Under this model members buy shares to become part-owners of the land and project and each member has one vote. The project has been supported by the Big Lottery, the Robertson Trust, Historic Environment Scotland and by Edinburgh City Council, as well as receiving grants from The People's Health Trust and Heritage Lottery. A Co-operative Community Benefit Society is being formed to own and run the farmhouse in the future, and anyone can buy a share.

Bridgend Farmhouse was chosen for the launch of the Scottish Government's strategy for tackling social isolation and loneliness.

"Nurturing is really important when people are at transition points or have a disability… and the world shrinks. Places like this can make the world bigger again," says Christina McKelvie, the Scottish minister for older people and equalities.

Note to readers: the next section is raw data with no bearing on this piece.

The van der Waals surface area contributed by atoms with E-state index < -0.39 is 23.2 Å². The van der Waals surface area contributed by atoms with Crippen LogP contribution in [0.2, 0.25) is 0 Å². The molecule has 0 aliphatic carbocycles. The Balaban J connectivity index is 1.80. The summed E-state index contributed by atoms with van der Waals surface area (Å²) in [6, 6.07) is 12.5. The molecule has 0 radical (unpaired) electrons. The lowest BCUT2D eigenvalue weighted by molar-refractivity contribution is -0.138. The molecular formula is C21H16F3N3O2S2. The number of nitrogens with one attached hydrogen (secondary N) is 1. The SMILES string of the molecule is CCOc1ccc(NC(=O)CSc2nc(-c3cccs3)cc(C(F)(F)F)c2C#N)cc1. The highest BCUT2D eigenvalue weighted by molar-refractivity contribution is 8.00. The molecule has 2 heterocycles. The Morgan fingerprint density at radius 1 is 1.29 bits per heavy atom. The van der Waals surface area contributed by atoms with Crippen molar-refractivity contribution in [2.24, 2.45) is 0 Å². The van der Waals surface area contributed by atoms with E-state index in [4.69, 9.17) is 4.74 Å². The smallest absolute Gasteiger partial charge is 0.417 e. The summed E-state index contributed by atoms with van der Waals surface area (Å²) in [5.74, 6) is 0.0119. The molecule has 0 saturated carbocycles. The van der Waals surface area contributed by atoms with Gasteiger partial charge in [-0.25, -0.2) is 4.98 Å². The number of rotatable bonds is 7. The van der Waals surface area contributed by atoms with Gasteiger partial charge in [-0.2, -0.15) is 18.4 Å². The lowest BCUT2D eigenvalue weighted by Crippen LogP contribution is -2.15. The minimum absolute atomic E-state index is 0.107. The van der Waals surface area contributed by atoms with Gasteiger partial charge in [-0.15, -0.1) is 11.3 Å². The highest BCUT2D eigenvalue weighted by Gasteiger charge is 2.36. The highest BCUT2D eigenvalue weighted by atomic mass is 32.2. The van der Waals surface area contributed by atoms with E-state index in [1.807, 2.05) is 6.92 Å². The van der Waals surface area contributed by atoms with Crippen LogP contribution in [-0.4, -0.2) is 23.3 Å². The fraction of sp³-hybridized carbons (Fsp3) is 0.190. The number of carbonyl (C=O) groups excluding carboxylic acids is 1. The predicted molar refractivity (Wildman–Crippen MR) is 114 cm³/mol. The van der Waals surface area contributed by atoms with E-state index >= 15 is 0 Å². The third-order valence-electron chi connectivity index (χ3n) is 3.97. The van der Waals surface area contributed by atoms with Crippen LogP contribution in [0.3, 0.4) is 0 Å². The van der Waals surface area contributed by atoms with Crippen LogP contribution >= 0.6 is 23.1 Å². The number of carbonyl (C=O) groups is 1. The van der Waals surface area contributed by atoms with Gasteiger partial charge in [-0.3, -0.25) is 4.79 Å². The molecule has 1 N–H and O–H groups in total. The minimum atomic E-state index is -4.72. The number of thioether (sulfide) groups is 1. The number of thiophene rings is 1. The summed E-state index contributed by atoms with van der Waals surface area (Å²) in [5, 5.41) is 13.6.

When I visited, the hustle and bustle atmosphere was evident, as well as welcoming and warm, with the café full and groups of people arriving in mini buses.

In January 2019 the project was commended for an RIBA MacEwan Award in architecture for 'the common good'. The MacEwen judges approved of the simple means by which the farmhouse and its garden had been brought back into use, a forward looking piece of history at the heart of a community where it is already being well used.

"This area of Edinburgh would get an enormous benefit from an intervention like this, it has re-energised this place," said judge Kathy MacEwen.

Providing both a window into the past and a platform for the future, this old farmhouse is without doubt going from strength to strength and bringing hope and purpose back to local communities.

FRANCES ANDERSON

Bridgend Farmhouse, 41 Old Dalkeith Road, Edinburgh EH16 4TE www.bridgendfarmhouse.org.uk. Facebook: Bridgend Farmhouse